GM has said it expects Russia to become its largest car market in Europe by 2010. The auto maker at one time had two assembly plants, the first a joint venture operation with AvtoVAZ, which since has been dissolved.
The most recent is wholly owned, located in Russia and planning to begin building the Chevrolet Captiva and Opel Antara cross/utility vehicles later this year. In 2009, production will begin for the all-new Chevrolet Cruze compact sedan unveiled in Paris in September.
, which launched operations in St. Petersburg in July 2002, lays claim to being the first foreign auto maker to open a wholly owned assembly plant in Russia. The St. Petersburg facility builds the Ford Focus C-car in four body styles: 3-, 4- and 5-door models, plus a wagon, and is ramping up to add the larger Mondeo.
Nigel Brackenbury, president-Ford Motor Co. ZAO, says despite the market's recent downturn, primarily due to deteriorating global economic conditions, the auto maker remains bullish on the country's growth potential.
“New-vehicle ownership in Russia is still very low, compared to Western Europe or even Eastern Europe,” which presents considerable market potential, Brackenbury tells Ward's during a recent interview in Moscow.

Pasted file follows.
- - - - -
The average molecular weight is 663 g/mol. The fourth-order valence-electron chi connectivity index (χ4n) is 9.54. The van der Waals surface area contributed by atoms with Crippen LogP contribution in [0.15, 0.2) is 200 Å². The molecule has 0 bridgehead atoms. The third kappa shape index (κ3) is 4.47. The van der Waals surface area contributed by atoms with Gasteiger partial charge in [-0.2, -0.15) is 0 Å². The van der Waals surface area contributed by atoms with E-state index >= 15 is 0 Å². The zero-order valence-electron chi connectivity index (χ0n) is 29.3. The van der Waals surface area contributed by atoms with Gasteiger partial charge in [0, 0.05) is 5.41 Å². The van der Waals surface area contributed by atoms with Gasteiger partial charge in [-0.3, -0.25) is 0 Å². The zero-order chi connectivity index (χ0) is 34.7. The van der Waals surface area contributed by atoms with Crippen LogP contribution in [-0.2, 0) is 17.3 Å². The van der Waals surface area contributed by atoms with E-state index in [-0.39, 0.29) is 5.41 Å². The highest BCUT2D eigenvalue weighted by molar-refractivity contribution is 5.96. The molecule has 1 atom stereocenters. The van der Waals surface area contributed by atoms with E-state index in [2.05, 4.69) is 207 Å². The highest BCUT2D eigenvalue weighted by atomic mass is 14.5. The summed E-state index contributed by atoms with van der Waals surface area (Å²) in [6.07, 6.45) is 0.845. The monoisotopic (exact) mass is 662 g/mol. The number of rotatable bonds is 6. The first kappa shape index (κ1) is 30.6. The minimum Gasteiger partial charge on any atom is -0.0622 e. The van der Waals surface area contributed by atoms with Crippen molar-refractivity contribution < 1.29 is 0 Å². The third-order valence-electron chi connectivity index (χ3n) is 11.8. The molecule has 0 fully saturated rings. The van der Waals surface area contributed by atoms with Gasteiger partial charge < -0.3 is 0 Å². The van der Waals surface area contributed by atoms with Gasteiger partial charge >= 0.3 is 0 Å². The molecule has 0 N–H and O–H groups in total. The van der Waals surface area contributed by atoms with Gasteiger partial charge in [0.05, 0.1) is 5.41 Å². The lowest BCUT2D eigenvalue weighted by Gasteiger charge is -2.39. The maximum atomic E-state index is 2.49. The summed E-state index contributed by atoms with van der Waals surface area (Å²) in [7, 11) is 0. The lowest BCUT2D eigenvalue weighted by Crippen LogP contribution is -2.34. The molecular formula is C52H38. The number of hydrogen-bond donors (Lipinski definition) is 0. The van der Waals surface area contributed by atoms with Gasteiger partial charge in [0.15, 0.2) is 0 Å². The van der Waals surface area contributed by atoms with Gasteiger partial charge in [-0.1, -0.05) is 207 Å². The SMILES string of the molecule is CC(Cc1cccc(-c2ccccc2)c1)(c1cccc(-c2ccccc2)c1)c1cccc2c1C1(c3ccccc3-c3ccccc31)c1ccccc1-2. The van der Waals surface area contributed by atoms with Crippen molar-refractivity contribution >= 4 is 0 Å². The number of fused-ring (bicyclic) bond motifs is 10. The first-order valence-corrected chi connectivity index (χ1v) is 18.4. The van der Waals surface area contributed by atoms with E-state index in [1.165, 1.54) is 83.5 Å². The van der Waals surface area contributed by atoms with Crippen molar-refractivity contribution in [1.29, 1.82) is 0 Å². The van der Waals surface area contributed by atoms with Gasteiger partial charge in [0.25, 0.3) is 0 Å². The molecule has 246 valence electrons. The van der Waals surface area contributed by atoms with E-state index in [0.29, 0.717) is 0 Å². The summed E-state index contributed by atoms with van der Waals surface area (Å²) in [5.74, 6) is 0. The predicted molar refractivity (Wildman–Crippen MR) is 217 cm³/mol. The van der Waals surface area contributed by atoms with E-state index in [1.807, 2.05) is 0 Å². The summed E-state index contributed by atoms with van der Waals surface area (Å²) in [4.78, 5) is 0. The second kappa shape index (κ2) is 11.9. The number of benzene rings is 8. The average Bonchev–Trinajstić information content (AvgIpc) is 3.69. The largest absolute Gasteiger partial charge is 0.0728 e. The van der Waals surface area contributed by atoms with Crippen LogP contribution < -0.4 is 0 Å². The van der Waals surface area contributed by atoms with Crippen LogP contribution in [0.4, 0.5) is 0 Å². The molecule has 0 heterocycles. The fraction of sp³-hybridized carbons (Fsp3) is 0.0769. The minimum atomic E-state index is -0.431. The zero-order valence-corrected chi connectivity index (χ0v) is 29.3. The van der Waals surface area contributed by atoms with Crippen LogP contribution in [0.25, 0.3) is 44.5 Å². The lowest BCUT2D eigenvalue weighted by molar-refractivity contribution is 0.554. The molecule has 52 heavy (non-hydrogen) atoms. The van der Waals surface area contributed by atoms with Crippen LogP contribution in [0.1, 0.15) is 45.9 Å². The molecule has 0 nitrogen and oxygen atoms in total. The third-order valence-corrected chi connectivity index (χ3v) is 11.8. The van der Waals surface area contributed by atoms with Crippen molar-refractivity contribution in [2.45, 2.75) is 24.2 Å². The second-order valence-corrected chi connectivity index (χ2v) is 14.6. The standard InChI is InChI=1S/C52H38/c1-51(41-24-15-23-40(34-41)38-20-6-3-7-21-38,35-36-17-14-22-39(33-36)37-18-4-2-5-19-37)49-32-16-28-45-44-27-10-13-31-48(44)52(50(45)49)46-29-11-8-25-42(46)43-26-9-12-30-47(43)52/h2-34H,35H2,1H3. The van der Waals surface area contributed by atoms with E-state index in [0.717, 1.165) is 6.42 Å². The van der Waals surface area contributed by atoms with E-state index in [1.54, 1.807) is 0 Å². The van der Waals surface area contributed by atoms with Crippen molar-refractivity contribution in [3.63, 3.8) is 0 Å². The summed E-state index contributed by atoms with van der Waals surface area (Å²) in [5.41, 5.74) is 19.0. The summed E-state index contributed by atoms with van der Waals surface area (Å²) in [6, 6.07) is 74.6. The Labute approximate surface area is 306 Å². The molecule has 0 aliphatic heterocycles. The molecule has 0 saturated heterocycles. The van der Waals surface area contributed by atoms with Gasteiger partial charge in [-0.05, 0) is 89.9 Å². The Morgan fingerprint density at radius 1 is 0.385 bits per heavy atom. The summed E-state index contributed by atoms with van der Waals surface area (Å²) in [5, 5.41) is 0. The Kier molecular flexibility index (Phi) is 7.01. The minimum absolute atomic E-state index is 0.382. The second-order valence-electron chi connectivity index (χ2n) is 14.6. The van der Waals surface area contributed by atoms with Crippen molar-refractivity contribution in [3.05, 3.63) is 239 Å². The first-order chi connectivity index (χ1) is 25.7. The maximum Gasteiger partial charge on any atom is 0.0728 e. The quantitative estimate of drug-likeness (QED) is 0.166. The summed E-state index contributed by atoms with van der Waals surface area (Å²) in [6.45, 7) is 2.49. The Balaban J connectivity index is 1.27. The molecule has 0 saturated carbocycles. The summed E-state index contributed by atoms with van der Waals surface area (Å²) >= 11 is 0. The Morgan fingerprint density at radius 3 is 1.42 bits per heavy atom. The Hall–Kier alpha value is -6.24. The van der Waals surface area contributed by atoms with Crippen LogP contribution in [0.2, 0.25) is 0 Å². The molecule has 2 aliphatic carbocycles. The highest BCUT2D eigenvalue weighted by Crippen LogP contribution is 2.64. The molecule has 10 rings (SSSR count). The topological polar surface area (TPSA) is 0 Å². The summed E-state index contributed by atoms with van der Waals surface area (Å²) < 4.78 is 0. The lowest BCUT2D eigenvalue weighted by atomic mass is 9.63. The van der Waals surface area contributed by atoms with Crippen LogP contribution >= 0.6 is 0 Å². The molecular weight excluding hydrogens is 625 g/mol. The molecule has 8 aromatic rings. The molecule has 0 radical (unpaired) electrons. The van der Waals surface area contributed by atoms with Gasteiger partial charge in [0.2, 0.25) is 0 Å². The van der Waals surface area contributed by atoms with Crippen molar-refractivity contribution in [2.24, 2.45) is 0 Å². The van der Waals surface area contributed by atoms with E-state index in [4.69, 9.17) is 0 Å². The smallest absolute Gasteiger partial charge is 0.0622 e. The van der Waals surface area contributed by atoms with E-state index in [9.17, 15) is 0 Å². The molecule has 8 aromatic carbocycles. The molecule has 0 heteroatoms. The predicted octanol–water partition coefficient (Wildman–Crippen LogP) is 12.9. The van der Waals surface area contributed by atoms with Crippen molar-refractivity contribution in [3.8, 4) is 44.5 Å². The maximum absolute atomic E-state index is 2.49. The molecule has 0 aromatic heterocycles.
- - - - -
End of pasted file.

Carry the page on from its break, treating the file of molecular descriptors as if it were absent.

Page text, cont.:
“Vehicle ownership is around 200 units per 1,000 (people),” he says. “In Western Europe, depending on the market, it's 400 to 500. The country has strong economic growth. Manufacturing is developing here, and the outlook remains relatively buoyant for good gross-domestic-product growth.”
Brackenbury insists that in order for a foreign auto maker to succeed in Russia, it must produce vehicles locally. “Russia is a long way from most places. To bring volume in and get it close to the market, you want to be building close to where you sell. Our logistic times from our European plants are relatively high.”
Import tariffs of 15%-25% also bolster the business case for manufacturing within the country.
Ford in September had a waiting list for its locally built Focus, with demand outstripping capacity. That's a good problem to have, Brackenbury says, adding the auto maker has been careful not to saturate the market, enabling it to sell vehicles at a premium.
There are challenges for foreign car makers in Russia, compared with the more-developed industries of Brazil, India and China. Among them is a lack of suppliers, although the situation is improving.
“We've had to work very hard on developing a local supply base,” Brackenbury says, noting the government requires foreign makers to source 30% of their parts from domestic companies.